Friday, 15 October 2010
Britain is still a country where many, who are young boys today, will look back on a poverty stricken childhood when they are old men
I had a chat with the man who came to read the water meter today. He was about 60 years old and we got talking about baths in the 'old days', which for us as kids, meant a tin bath full of hot water, for our weekly scrub in the 1950's. I said the rule was that the oldest child got in the bath first and the youngest first. He said that in his family he had 2 younger sisters which meant he got into the bath last.
Like many working class families in the 1950's we didn't live in poverty, but we didn't have much. That being the case, it is dispiriting to find that, 60 years later the Government-sponsored 'Millennium Cohort Study' has found that 20% of British seven-year-olds live in 'severe poverty' with both parents together earning less than half the average national income.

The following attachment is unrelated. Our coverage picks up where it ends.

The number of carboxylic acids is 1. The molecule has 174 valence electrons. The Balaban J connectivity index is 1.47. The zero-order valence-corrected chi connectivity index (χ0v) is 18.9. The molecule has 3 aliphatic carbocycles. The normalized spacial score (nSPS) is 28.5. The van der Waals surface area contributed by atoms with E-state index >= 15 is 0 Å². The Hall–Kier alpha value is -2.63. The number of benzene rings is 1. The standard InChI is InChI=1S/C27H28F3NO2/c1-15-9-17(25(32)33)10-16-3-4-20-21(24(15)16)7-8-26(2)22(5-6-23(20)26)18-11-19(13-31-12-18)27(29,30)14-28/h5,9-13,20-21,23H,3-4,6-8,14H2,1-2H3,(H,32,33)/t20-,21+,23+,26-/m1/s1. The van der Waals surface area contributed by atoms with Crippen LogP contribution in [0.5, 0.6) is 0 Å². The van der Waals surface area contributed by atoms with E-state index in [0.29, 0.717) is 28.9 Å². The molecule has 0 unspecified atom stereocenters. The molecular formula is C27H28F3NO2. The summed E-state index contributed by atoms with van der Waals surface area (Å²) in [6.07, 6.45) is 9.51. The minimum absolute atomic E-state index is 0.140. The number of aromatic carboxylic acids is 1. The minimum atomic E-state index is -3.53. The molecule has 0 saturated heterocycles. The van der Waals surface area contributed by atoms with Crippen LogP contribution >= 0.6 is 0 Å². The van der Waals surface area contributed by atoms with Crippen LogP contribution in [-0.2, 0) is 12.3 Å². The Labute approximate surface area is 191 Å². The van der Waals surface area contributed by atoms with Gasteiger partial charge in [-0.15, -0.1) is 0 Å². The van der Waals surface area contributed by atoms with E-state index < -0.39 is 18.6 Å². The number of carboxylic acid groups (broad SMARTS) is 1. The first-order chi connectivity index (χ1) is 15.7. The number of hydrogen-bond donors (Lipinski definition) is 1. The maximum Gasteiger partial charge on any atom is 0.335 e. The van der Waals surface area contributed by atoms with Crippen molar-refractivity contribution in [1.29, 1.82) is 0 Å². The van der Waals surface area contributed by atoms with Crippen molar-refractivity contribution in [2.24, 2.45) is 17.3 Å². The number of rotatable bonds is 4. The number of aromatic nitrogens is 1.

That means that 1 in 10 of 7 year old boys shall look back, when they are old men in the 2060's, with memories of poverty-stricken childhoods. Tracking 14,000 children born at the start of the century, the Report built a picture of how family circumstances determine a young person's education, health and happiness in Britain and found that, despite Governments having spent billions to eliminate child poverty since 1999, it still exists.
Researchers discovered that children born into single-parent families, homes with unemployed parents and from some ethnic minorities were more likely to be living in poverty.
"The number of children living in poverty is likely to be rising", said Professor Heather Joshi, the Study's Director.
"Our study captures how things were in 2008. This is not encouraging for child poverty today because worklessness is the most common indicator of poverty and our unemployment rate has gone up since then. Poor housing, low levels of qualifications among parents and low family income tend to be the key indicators of disadvantage."
Children play on a burned-out car in Benwell, Tyneside, north-East England, where 40% of seven-year-olds live in poverty, according to the Study.